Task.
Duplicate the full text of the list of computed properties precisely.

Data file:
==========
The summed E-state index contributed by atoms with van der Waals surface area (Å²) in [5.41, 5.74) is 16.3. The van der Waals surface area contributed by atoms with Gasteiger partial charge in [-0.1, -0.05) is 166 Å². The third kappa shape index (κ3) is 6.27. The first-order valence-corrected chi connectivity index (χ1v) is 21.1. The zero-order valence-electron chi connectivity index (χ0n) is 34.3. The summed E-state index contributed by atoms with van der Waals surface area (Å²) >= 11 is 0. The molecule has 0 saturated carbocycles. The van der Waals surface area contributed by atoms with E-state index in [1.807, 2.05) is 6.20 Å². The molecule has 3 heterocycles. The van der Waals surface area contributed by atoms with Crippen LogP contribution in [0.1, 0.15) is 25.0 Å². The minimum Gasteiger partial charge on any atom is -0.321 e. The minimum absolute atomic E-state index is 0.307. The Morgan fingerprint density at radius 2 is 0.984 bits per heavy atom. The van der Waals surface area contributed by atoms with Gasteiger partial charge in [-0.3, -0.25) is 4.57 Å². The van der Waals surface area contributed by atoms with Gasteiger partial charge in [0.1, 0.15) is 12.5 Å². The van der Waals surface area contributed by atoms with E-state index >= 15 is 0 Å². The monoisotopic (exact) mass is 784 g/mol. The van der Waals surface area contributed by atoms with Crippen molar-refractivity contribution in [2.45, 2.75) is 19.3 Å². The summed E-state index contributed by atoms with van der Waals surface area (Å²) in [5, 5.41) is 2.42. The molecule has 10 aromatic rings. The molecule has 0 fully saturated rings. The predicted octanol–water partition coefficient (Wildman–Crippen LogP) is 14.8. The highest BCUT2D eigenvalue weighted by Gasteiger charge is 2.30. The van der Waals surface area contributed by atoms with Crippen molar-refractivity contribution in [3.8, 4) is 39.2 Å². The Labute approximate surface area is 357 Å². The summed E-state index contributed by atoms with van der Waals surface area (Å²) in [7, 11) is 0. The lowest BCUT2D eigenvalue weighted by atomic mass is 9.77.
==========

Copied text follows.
The summed E-state index contributed by atoms with van der Waals surface area (Å²) in [5.41, 5.74) is 16.3. The van der Waals surface area contributed by atoms with Gasteiger partial charge in [-0.1, -0.05) is 166 Å². The third kappa shape index (κ3) is 6.27. The first-order valence-corrected chi connectivity index (χ1v) is 21.1. The zero-order valence-electron chi connectivity index (χ0n) is 34.3. The summed E-state index contributed by atoms with van der Waals surface area (Å²) >= 11 is 0. The molecule has 0 saturated carbocycles. The van der Waals surface area contributed by atoms with E-state index in [1.807, 2.05) is 6.20 Å². The molecule has 3 heterocycles. The van der Waals surface area contributed by atoms with Crippen LogP contribution in [0.1, 0.15) is 25.0 Å². The minimum Gasteiger partial charge on any atom is -0.321 e. The minimum absolute atomic E-state index is 0.307. The Morgan fingerprint density at radius 2 is 0.984 bits per heavy atom. The van der Waals surface area contributed by atoms with Gasteiger partial charge in [-0.3, -0.25) is 4.57 Å². The van der Waals surface area contributed by atoms with Gasteiger partial charge in [0.1, 0.15) is 12.5 Å². The van der Waals surface area contributed by atoms with E-state index >= 15 is 0 Å². The monoisotopic (exact) mass is 784 g/mol. The van der Waals surface area contributed by atoms with Crippen molar-refractivity contribution in [2.45, 2.75) is 19.3 Å². The summed E-state index contributed by atoms with van der Waals surface area (Å²) in [5, 5.41) is 2.42. The molecule has 10 aromatic rings. The molecule has 0 fully saturated rings. The predicted octanol–water partition coefficient (Wildman–Crippen LogP) is 14.8. The highest BCUT2D eigenvalue weighted by Gasteiger charge is 2.30. The van der Waals surface area contributed by atoms with Crippen molar-refractivity contribution in [3.8, 4) is 39.2 Å². The Labute approximate surface area is 357 Å². The summed E-state index contributed by atoms with van der Waals surface area (Å²) in [7, 11) is 0. The lowest BCUT2D eigenvalue weighted by atomic mass is 9.77.